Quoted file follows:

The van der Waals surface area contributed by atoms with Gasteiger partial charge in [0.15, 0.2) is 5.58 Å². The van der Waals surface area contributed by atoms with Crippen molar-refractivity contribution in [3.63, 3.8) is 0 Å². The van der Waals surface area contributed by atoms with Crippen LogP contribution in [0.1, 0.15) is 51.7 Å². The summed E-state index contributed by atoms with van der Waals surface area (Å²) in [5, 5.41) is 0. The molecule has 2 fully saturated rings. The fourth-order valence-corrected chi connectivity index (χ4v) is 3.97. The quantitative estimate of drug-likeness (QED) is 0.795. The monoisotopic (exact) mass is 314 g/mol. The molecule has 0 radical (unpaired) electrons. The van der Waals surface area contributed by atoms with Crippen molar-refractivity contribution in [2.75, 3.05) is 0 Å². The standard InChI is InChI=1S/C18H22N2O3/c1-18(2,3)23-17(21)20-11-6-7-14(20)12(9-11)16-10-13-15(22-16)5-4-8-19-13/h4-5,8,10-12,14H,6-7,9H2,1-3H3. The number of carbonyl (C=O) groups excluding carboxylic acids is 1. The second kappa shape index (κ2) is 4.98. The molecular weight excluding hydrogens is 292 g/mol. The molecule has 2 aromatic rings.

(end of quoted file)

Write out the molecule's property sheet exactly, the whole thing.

The van der Waals surface area contributed by atoms with Gasteiger partial charge in [0.15, 0.2) is 5.58 Å². The van der Waals surface area contributed by atoms with Crippen molar-refractivity contribution in [3.63, 3.8) is 0 Å². The van der Waals surface area contributed by atoms with Crippen LogP contribution in [0.1, 0.15) is 51.7 Å². The summed E-state index contributed by atoms with van der Waals surface area (Å²) in [5, 5.41) is 0. The molecule has 2 fully saturated rings. The fourth-order valence-corrected chi connectivity index (χ4v) is 3.97. The quantitative estimate of drug-likeness (QED) is 0.795. The monoisotopic (exact) mass is 314 g/mol. The molecule has 0 radical (unpaired) electrons. The van der Waals surface area contributed by atoms with Crippen molar-refractivity contribution in [2.75, 3.05) is 0 Å². The standard InChI is InChI=1S/C18H22N2O3/c1-18(2,3)23-17(21)20-11-6-7-14(20)12(9-11)16-10-13-15(22-16)5-4-8-19-13/h4-5,8,10-12,14H,6-7,9H2,1-3H3. The number of carbonyl (C=O) groups excluding carboxylic acids is 1. The second kappa shape index (κ2) is 4.98. The molecular weight excluding hydrogens is 292 g/mol. The molecule has 2 aromatic rings.